Officials expect the crews to return to New Mexico by Christmas.

New Mexico Elementary Teacher Accused Of VoyeurismThe Associated Press

Authorities say a teacher from southwestern New Mexico is facing a felony charge of voyeurism over allegations he used his cellphone to take inappropriate photos of students.

New Mexico State Police say 38-year-old Frank Ramos Arias of Bayard was arrested Friday and booked into the Grant County jail.

Arias, who teaches at Stout Elementary School in Silver City, denied the allegations in an interview with police. It wasn't immediately clear if he had an attorney.

Police were first notified about the allegations in October. They followed up by conducting interviews with students, and an examination of Arias' phone revealed videos that corroborated victims' statements.

School District Superintendent Audie Brown said the teacher has been placed on administrative leave pending the outcome of the investigation.

Brown also said it's a priority to provide a safe learning environment for students.

New Mexico Legislature Won't Release Harassment RecordsAssociated Press

The New Mexico Legislature is declining to release records about two complaints of sexual harassment involving Statehouse maintenance staff.

Legislative Council Service Director Raul Burciaga on Thursday said the documents are exempt from public disclosure under provisions of the state Inspection of Public Records Act regarding matters of opinion in personnel files.

Legal representatives for the Legislature say there have been only two formal complaints of workplace harassment, in response to public records request about complaints dating back to January 2013. None involve lawmakers or lobbyists.

It is unclear how the complaints were resolved.

New Mexico lawmakers are preparing to rewrite anti-harassment policies for the Statehouse that were adopted in 2008.

Female lobbyists and elected officials say sexual harassment goes unchecked in the Capitol amid ineffective complaint procedures.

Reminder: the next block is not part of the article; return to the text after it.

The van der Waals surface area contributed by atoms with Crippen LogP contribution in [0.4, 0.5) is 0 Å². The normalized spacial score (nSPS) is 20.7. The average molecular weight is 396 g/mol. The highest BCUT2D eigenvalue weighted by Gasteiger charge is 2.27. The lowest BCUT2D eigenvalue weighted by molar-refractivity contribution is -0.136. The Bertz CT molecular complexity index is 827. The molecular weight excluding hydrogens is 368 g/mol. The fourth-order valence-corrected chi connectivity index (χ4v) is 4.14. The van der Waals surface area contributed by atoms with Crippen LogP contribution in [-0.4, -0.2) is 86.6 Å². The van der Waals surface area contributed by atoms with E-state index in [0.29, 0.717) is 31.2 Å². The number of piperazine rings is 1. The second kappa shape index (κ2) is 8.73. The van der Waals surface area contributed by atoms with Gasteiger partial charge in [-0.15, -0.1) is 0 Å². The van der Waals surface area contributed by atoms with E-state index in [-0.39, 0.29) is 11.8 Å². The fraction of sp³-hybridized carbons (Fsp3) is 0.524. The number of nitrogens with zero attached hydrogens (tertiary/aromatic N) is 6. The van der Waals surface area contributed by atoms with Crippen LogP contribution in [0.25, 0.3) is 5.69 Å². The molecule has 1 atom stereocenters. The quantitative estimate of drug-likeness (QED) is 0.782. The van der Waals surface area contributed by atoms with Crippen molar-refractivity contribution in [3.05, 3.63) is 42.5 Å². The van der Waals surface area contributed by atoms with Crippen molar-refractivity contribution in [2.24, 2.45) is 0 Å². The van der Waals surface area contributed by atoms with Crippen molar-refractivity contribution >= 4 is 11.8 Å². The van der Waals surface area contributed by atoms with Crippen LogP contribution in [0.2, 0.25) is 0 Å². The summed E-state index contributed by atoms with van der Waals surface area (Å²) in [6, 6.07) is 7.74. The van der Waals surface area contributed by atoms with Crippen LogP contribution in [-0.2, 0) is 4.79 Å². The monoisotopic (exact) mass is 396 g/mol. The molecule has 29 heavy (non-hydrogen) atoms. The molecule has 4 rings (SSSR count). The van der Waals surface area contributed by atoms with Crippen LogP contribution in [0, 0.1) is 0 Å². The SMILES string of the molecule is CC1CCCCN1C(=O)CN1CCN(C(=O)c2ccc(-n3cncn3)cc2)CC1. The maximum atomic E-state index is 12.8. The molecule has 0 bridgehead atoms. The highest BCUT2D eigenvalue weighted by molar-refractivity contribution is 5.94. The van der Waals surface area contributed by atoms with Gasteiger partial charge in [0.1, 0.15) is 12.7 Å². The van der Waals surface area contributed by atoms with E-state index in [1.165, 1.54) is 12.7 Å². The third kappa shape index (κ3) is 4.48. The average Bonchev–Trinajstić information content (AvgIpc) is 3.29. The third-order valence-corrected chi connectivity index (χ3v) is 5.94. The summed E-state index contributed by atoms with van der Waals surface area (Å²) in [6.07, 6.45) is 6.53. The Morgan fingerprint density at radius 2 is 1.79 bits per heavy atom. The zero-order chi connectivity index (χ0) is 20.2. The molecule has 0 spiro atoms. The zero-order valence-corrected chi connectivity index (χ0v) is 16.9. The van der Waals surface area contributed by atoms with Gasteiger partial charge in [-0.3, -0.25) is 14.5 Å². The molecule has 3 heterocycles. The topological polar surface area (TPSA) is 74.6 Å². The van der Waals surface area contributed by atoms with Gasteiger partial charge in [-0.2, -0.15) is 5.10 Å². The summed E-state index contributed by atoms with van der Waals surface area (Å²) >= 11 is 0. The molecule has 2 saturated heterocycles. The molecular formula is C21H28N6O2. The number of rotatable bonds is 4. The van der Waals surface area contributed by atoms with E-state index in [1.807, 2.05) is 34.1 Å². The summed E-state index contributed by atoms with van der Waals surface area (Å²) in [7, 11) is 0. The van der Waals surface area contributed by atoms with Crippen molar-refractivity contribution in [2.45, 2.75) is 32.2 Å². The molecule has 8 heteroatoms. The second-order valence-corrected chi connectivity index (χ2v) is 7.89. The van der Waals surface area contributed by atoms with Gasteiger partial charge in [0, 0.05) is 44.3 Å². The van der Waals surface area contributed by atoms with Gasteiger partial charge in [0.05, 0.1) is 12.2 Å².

Gunman Kills Two At Aztec High SchoolAssociated Press

When the frightened students emerged Thursday from their hiding places at Aztec High School, they learned two of their classmates had been killed.

The shooter also was dead and the close-knit community of 6,500 people was thrust into mourning as they became the latest to feel the sting of what seems to be a routine tragedy in the United States.

Why the shooter chose Casey J. Marquez and Francisco I. Fernandez remained a mystery as detectives combed through evidence. So far, they have released few details.

Police arrived at the school less than a minute after getting the initial calls, which came shortly after the start of first period.

It was not clear if the shooter died by suicide or was killed by police. No other injuries were reported.

Students and community members gathered hours later in churches, community centers and then a park Thursday night, braving frigid temperatures for a candlelight vigil.

Pastors from different churches urged students and their parents to pray and speak up if they felt pain. New Mexico Gov. Susana Martinez spoke briefly and told the crowed "all of New Mexico is with you."

Officials say schools across town that shut down Thursday will stay closed Friday. 

New Mexico State Arts Agency Seeks Financial BoostAssociated Press

The New Mexico state agency overseeing a world-renowned network of museums and historical sites says additional funding is needed to repair buildings and shore up public services.

Department of Cultural Affairs Secretary Veronica Gonzalez urged state lawmakers this week to approve $3.2 million in special funding.

She says attendance declined by about 74,000 visits for the year ending June 30 at facilities overseen by the agency as a result of increased admissions fees, reduced hours of operation and reductions in free days for New Mexico residents. Earned admissions revenue increased by $203,000.

The agency's eight state museums and eight cultural sites are a bulwark of the state tourism economy, displaying cultural treasures from the story of Billy the Kid to international folk art, oil paintings and space rockets.

New Mexico Brothers Questioned In Texas Border Agent's DeathAssociated Press